Pan dulce and tacos were Mike Ramos’ go-to orders at La Mexicana Bakery in South Austin. Now the building is home to a mural painted in his honor after he was fatally shot by Austin police.
Mike’s mother, Brenda Ramos, asked Austin-based artist Chris Rogers to create the mural in early June. Brenda contacted Rogers after he painted a mural on the wall of Native Hostel in downtown Austin. The image depicted a burning city below the faces of George Floyd, Mike Ramos, Breonna Taylor, Ahmaud Arbery, Eric Garner, Tamir Rice and Trayvon Martin with the words “We can’t breathe” written above them.
The mural was completed in early September and portrays Mike wearing Longhorn gear surrounded by the UT Tower, the Texas Capitol and more Austin landmarks. Rogers said Brenda requested the mural feature UT imagery because Mike was a big Texas football fan.
“I am painting for more than just myself,” Rogers said. “I am painting with a message and with a cause. I am painting to give voices to people that are marginalized and silenced.”
Rogers said La Mexicana was eager to donate the wall space for the mural.
“We’re doing this for the community, and we wanted to try and do anything we could to help Mrs. Ramos,” assistant manager Jesus Becerra Jr. said.
Becerra said the mural is a way to share Rogers’ message and create change. Rogers said he wants to spread awareness about police brutality and keep Mike’s memory alive through his work.
"I like it to be a visual buffet, but I like to convey a story and tell a message," Rogers said. “And with this particular message, I wanted it to be a message of truth.”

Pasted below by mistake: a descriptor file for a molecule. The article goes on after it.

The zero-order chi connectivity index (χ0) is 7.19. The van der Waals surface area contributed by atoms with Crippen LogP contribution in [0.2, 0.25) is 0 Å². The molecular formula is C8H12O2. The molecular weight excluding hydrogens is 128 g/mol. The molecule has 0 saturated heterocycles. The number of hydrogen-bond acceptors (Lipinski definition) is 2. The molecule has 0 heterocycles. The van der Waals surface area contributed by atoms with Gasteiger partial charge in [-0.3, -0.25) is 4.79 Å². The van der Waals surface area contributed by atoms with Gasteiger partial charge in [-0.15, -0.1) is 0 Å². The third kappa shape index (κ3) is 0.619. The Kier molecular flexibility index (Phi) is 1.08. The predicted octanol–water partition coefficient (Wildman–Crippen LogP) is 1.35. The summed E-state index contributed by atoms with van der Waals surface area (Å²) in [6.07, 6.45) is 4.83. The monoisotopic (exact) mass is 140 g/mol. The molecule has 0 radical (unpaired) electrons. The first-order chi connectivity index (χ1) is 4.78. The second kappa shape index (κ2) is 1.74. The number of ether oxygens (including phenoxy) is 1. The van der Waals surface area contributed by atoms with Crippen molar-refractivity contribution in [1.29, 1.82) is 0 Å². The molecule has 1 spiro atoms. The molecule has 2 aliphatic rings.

Theatre studies freshman Valeria Nájera Zavala walked by La Mexicana one day while exploring Austin. She said the mural was unlike anything she had ever seen before.
“With a mural this big and bright in South Austin, you can’t miss it,” Zavala said. “Now it will be a reminder to everyone and to society about who Mike Ramos was and what happened to him.”
Rogers said he strives to integrate activism into his art. The muralist said he has been painting since he was 18 years old and most of his work features Black and brown icons.
“One of the things that allows me to create my best work is my most honest work,'' Rogers said. “It’s when I’m not painting for likes and accolades or what other people think but when I’m painting what is in my heart.”
With over 7,500 followers on his Instagram, Rogers said he believes it is important to use both his art and social media to speak out against injustice.
“It’s been serendipitous in the past decade or so to be able to use my voice for Black and brown people,” Rogers said. “It’s a dream come true to be able to do what I love for a living and have it affect people in a positive way.”